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86 users found this review helpful

Mendocino Chicken Salad

Reviewed: Mar. 27, 2005
Fantabulous. Realize that EVERYTHING in this salad plays its part -- the smokiness of the chicken, the sweet grape juice-bombs, and the crunchiness of the almonds and celery, to name a few. I could not find smoked chicken, so I threw four half-chicken breasts, two teaspoons of hickory liquid smoke (spice or bbq sauce aisle), some olive oil, and fresh ground pepper in a ziploc bag overnight, rubbing and turning once or twice, and then simply baked them in the morning (don't overcook!). Also, added things to the bowl in a certain way (not sure how much it mattered, but I didn't want the grapes crushed): chicken, onion, celery, then almonds. Then I lightly salted and peppered, tossing. Then the grapes, mayo and basil, gently. Tripled the batch, brought it to an Easter picnic, and people RAVED. My only tip? Increase the chicken by about half, and make it all the night before -- I'm sure the flavors will blend even better after some hours in the fridge. Kristine, will you marry me? :) Thank you for this recipe!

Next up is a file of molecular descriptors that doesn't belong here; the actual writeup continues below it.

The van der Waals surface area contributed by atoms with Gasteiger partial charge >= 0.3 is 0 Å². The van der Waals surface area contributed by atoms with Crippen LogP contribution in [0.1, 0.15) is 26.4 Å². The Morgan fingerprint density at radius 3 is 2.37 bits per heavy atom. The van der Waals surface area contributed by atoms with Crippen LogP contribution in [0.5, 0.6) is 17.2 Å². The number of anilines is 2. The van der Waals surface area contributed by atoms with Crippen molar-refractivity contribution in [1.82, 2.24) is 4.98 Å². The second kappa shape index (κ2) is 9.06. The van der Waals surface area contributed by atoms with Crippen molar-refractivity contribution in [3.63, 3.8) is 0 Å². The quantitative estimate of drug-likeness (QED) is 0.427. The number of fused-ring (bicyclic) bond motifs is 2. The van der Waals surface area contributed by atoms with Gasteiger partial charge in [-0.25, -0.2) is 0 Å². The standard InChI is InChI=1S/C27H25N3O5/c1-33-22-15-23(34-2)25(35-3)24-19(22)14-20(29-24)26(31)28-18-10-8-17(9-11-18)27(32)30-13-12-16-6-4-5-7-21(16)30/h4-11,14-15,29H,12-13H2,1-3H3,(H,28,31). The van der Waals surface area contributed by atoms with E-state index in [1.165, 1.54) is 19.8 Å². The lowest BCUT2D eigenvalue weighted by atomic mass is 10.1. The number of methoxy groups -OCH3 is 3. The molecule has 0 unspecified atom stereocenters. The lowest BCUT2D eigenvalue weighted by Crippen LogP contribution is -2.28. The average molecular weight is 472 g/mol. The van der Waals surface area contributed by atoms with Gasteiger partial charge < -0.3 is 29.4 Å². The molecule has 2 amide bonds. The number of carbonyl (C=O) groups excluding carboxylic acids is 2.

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61 users found this review helpful

Angela's Easy Breaded Chicken

Reviewed: Mar. 21, 2005